It's been a tough offseason. Unless you're a labor lawyer, you hate what the lockout has done to the NFL's offseason schedule. We had a draft, but missed the spring time fun of free agency and sifting through stories about minicamps and OTAs. But I strongly believe there's going to be football this season and, hopefully, a full slate of games without any delay.
If you're a fantasy owner, especially one that plays in a league using IDPs, you should be getting ready for the season as you usually would every summer. That means scouring depth charts, making projections, deciding who "your guys" are (and are not) and starting to get excited for the fall. Ordinarily, this first volume of the RTD Offseason Report would focus on the offseason coaching changes and free agent movement. But I'm taking this first volume in a different direction this year.
The tea leaves may be harder to read, but the questions posed are still there. So, I'm going to turn the RTD into a game of 20 (or more) IDP Questions in coming installments. I'll start by posing a few questions that have held my interest this spring and summer, then I'll open the floor for some follow-up questions and tackle some of your most vexing questions in the last installment. By then, the league and the players will have set aside their differences and we can get back on schedule and analyze the months of offseason activity that will get packed into a few frenzied weeks.
Please send your questions and follow-up thoughts to firstname.lastname@example.org. In the mean time, we may as well start by transferring our frustration over the CBA issues to the IDP landscape.
Can Mario Williams' IDP value survive the transition from DE to OLB?
In a word, no.
First, don't expect to exploit the once-common loophole that allowed fantasy owners to start a 3-4 OLB as a DL in their lineups. Though Wade Phillips has said his defense is more like a 4-3 or 52 front and that Williams would rush the passer 90-95% of the time, Williams isn't likely to remain classified as a defensive end in your league. MFL has already (correctly, in my opinion) changed his position and most other management sites will follow suit.
Next, understand that playing from a two point stance isn't entirely foreign to Williams. He often aligned as a standup rusher last season and was effective at times despite two separate sports hernias that surely limited his explosiveness and leverage. He'll need to continue to refine his technique and adjust to the differences in how and when he engages blockers from a two point stance, but he's got the athleticism and strength to make the transition. Consider Tamba Hali, who also started his career as a 4-3 DE, as a reasonable comp.
But, despite my confidence that Williams can be a successful 3-4 rush OLB, his IDP value will take a monster hit. Williams will have to equal Hali's monster 2010 numbers to be considered a top tier fantasy linebacker. It's much more likely that he'll finish in the 35-45 solo tackle range, with 8-12 sacks. That's LB2+ (big play) / LB4+ (balanced) value and a far cry from the stud DL1 expectation he's had as a 4-3 defensive end.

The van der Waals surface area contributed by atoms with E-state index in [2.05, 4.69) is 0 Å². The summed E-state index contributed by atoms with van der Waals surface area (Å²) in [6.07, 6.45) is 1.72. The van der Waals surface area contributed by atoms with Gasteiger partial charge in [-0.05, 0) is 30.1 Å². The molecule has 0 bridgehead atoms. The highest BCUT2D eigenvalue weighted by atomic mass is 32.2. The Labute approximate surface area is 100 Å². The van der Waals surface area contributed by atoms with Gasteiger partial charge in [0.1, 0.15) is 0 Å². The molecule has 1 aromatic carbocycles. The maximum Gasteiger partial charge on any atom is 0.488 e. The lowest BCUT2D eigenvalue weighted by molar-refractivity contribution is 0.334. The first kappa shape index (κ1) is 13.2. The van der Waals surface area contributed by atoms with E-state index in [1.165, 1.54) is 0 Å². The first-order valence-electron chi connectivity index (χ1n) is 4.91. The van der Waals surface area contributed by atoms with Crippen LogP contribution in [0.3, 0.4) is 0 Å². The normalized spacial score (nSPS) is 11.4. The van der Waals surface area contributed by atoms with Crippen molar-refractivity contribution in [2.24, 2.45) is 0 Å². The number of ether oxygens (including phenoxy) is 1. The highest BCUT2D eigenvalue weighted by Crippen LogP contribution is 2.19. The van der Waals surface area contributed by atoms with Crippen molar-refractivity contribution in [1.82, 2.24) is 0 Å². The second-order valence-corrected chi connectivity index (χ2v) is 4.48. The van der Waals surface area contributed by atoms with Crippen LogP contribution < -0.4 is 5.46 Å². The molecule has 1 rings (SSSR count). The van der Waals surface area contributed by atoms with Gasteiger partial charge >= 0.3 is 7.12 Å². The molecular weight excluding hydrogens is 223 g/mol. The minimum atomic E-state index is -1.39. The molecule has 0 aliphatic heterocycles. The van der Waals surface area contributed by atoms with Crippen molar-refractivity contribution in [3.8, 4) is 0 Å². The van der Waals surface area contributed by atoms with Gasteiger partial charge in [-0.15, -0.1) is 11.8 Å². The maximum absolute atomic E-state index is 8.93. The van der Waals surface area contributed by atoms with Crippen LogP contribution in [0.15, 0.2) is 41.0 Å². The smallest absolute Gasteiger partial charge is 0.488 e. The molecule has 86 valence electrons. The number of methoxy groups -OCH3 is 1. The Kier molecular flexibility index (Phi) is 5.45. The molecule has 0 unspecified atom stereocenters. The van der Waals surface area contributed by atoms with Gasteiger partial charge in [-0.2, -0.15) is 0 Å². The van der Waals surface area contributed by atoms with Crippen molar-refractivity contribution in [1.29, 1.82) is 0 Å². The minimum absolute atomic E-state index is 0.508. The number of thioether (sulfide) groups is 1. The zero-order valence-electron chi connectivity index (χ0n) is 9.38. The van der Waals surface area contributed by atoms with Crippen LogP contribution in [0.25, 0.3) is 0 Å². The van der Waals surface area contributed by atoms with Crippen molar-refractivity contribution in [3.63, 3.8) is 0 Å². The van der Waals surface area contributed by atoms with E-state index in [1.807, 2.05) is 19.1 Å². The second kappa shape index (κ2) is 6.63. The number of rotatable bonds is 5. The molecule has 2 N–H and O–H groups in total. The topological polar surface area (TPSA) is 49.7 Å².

Redraft owners should stay away until his value becomes too good to pass up. Dynasty owners should hold final judgment and wait to see if Williams can become another DeMarcus Ware (or find himself in a more productive DE role in Houston or elsewhere) if unable to flip him for DL1 value in trade.
Is Ndamukong Suh a DL1?
I framed the question this way for a reason. I think the debate about Suh in fantasy circles - i.e. can he maintain his production, how good can the Detroit defensive line be, were we wrong about Gerald McCoy, etc. - misses a key point.
In a recent IDP-only mock draft I participated in, Suh was drafted fourth overall. Not long after that, in another IDP-only showcase league with a big play scoring system, Suh went third overall.
The pick sparked some debate among the mockers and in our forum at Footballguys. How big of a reach was Suh? Is taking a defensive tackle in the first round ever justifiable?
While I think the hype surrounding Detroit's defensive line is overblown (more on that later) and that Suh's game has holes that can be exploited by a smart offensive coordinator, there's a valid argument that Suh is worth the pick.
With so many defenses rotating their interior linemen or using a run stopping/pass rushing platoon, drafting a defensive tackle as a "stud DL" has become unthinkable. A casual IDP follower might nod their head in fond remembrance of Warren Sapp or even Jon Randle, Hall-of-Famer defensive tackles with huge numbers. But they weren't the outliers you might expect. Even long time IDP vets may have forgotten names like Wayne Martin (65 sacks, including five seasons of double-digit sacks between 1992 and 1997) and La'Roi Glover (17 sacks in 2000, eight straight seasons of at least five sacks between 1997 and 2004). The IDP careers of those players (and others) rivaled IDP HOF DEs like Michael Strahan and Bruce Smith.